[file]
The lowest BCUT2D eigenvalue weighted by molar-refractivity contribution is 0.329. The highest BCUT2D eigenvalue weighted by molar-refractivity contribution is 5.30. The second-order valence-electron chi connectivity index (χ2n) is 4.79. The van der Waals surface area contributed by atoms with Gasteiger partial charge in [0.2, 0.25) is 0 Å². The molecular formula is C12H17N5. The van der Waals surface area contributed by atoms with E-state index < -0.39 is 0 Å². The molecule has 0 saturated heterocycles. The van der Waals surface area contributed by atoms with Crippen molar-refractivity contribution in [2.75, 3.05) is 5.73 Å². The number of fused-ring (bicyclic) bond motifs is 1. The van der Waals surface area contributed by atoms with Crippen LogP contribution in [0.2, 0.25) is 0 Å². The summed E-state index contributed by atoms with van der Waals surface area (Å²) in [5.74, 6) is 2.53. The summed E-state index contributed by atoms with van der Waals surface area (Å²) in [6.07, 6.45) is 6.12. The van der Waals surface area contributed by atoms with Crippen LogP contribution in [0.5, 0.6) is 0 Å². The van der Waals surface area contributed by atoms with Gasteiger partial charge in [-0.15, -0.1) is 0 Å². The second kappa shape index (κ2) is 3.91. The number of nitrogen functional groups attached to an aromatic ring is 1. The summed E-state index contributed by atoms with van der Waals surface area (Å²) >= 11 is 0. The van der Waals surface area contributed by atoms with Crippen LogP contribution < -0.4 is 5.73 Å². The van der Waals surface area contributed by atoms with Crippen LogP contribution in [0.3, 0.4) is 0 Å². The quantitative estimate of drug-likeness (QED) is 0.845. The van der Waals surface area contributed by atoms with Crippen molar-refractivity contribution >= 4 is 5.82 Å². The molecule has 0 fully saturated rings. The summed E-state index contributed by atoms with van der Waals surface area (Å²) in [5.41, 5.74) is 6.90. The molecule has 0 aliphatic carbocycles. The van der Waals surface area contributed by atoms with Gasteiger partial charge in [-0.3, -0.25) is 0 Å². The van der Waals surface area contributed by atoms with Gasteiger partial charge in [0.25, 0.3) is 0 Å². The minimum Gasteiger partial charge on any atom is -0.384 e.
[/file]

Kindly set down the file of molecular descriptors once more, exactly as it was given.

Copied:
The lowest BCUT2D eigenvalue weighted by molar-refractivity contribution is 0.329. The highest BCUT2D eigenvalue weighted by molar-refractivity contribution is 5.30. The second-order valence-electron chi connectivity index (χ2n) is 4.79. The van der Waals surface area contributed by atoms with Gasteiger partial charge in [0.2, 0.25) is 0 Å². The molecular formula is C12H17N5. The van der Waals surface area contributed by atoms with E-state index < -0.39 is 0 Å². The molecule has 0 saturated heterocycles. The van der Waals surface area contributed by atoms with Crippen molar-refractivity contribution in [2.75, 3.05) is 5.73 Å². The number of fused-ring (bicyclic) bond motifs is 1. The van der Waals surface area contributed by atoms with Crippen LogP contribution in [0.2, 0.25) is 0 Å². The summed E-state index contributed by atoms with van der Waals surface area (Å²) in [5.74, 6) is 2.53. The summed E-state index contributed by atoms with van der Waals surface area (Å²) in [6.07, 6.45) is 6.12. The van der Waals surface area contributed by atoms with Crippen LogP contribution in [0.5, 0.6) is 0 Å². The van der Waals surface area contributed by atoms with Gasteiger partial charge in [-0.15, -0.1) is 0 Å². The second kappa shape index (κ2) is 3.91. The number of nitrogen functional groups attached to an aromatic ring is 1. The summed E-state index contributed by atoms with van der Waals surface area (Å²) >= 11 is 0. The van der Waals surface area contributed by atoms with Crippen LogP contribution < -0.4 is 5.73 Å². The van der Waals surface area contributed by atoms with Crippen LogP contribution in [0.3, 0.4) is 0 Å². The quantitative estimate of drug-likeness (QED) is 0.845. The van der Waals surface area contributed by atoms with Crippen molar-refractivity contribution >= 4 is 5.82 Å². The molecule has 0 fully saturated rings. The summed E-state index contributed by atoms with van der Waals surface area (Å²) in [5.41, 5.74) is 6.90. The molecule has 0 aliphatic carbocycles. The van der Waals surface area contributed by atoms with Gasteiger partial charge in [-0.3, -0.25) is 0 Å². The van der Waals surface area contributed by atoms with Gasteiger partial charge in [0.25, 0.3) is 0 Å². The minimum Gasteiger partial charge on any atom is -0.384 e.